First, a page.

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Go Forth By Phone and National Arts Advocacy Days Recap

On Tuesday, March 8, GroundSwell and Artistic Rebuttal Project  partnered with the Pennsylvania Horticultural Society to host Go Forth by Phone, a phone bank for arts advocates who were unable to attend National Arts Advocacy Day in Washington, D.C.

We were also center stage at the Philadelphia Flower Show, encouraging attendees from across the country to email their legislators from an event that is the oldest and largest of its kind in the world.  In their phone calls and emails, advocates shared the impact of the Flower Show with their legislators: in just eight short days, a quarter of a million visitors from all fifty states visit the Flower Show, resulting in an economic impact of more than $61 million each year. 

Advocates also shared the effects of a vibrant arts and culture sector in our region: Our cultural sector returns $3.3 billion in yearly economic impact, provides 44,000 jobs, and generates $230 million in direct spending from cultural tourism.

Over 70 people contacted 24 US senators and representatives:

Five states were represented: PA, DE, NY, MD and NJ.

51 emails were sent from the pop-up table at the Philadelphia Flower Show.

117 messages were sent by advocates connecting virtually from home or work.

45 emails, as well as tweets and other social media posts, came from the Go Forth By Phone event.

In total, 213 emails sent to U.S. Senators and Congressmen—213 messages that mentioned the Flower Show, its economic impact, and the value of arts and culture in the Greater Philadelphia region.

In addition to hosting the phone bank and pop-up table, the Greater Philadelphia Cultural Alliance’s president, Maud Lyon and director of policy and community engagement, Anne Marie Rhoades, were in Washington D.C. this past week to advocate for the arts. Amy Scheidegger (Artistic Rebuttal Project founder and co-host of our phone bank) was also in D.C. – read her recap of the event here.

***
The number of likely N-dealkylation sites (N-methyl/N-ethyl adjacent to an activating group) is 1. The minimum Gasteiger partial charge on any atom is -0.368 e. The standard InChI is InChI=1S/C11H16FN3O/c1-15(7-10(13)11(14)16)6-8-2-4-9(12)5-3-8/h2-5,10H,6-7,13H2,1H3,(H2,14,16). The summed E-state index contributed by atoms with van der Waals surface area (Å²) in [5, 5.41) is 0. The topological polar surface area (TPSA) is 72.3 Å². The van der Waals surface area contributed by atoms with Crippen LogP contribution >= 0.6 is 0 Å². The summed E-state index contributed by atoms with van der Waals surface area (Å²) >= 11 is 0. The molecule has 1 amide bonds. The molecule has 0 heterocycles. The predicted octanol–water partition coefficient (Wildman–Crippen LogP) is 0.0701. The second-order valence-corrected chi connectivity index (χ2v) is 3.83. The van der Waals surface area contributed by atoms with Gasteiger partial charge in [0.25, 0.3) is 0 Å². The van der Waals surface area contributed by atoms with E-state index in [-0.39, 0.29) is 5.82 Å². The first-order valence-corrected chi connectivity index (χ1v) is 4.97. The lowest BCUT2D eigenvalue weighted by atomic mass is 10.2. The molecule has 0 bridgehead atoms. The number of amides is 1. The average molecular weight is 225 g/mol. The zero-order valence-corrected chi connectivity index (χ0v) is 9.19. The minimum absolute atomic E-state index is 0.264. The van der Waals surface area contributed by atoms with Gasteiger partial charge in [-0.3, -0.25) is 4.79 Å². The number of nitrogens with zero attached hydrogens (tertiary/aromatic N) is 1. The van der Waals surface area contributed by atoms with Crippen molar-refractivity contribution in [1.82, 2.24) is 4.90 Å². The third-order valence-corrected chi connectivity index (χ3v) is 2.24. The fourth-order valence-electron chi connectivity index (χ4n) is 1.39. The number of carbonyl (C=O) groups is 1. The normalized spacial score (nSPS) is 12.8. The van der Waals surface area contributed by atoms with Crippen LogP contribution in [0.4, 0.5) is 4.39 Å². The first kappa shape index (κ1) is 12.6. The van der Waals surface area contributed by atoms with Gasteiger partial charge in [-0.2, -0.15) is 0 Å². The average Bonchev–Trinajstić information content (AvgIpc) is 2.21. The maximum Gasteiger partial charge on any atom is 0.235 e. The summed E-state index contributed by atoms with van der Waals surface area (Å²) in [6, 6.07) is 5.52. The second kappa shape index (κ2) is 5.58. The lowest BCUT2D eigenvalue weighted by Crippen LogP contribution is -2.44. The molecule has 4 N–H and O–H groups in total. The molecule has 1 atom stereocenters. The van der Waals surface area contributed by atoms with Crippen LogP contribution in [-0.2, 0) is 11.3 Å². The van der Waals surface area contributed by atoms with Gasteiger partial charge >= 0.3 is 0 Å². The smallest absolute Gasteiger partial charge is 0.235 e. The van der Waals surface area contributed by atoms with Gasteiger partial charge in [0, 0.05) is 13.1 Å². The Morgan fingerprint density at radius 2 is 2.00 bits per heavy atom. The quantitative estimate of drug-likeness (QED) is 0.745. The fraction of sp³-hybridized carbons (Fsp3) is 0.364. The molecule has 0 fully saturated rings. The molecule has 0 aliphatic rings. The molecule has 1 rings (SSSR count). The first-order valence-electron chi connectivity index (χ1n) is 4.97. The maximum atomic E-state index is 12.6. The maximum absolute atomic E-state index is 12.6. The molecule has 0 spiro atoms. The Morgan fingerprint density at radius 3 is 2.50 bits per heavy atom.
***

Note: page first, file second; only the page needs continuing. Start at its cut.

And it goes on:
Our advocates both here in Philadelphia and in D.C. emphasized the tremendous economic impact of the cultural sector in Southeastern Pennsylvania and urged legislators to support a $155 million appropriation for the National Endowment for the Arts and $30 million for the Arts in Education Program of the Department of Education in the FY2017 Labor-HHS-Education appropriation bill.

They also shared new information about the importance of arts education, unveiled at the National Arts Advocacy Days in D.C. The new survey, released by Americans for the Arts shows that a majority of people believe the arts are key to a well-rounded education and that more students need access to them.

The survey suggests the American public is in sync with policymakers on including the arts as part of a well-rounded education in the new Every Student Succeeds Act (ESSA) reauthorization. Other findings include that:

  • 89 percent believe the arts are part of a well-rounded education for K-12 students; 55 percent strongly agree (versus just 7 percent who disagree).
  • 90 percent agree that it is important for K-12 students, in elementary, middle and high school, to receive an education in the arts—including dance, media arts, music, theater, and visual arts.
  • Yet 27 percent believe that students in their community don’t have enough access to the arts, most notably in suburban and rural communities.

A blog discussing these findings in more detail is available on Americans for the Arts’ website.

We'd like to thank everyone who joined us in advocating last week and urge you to continue to look for news from the GroundSwell team on how you can take action, get involved and do something good for a change! in your community.

National Arts Advocacy Day is just the beginning of the season and we hope you will join us as we continue to advocate for adequate funding and cultural-friendly policies at the state and municipal level. You can also join us for Advocacy 101The Why, How, Ins & Outs of Advocacy for Non-profit Organizations on March 29!

More details to come soon about how you can help us make the case for arts and culture!

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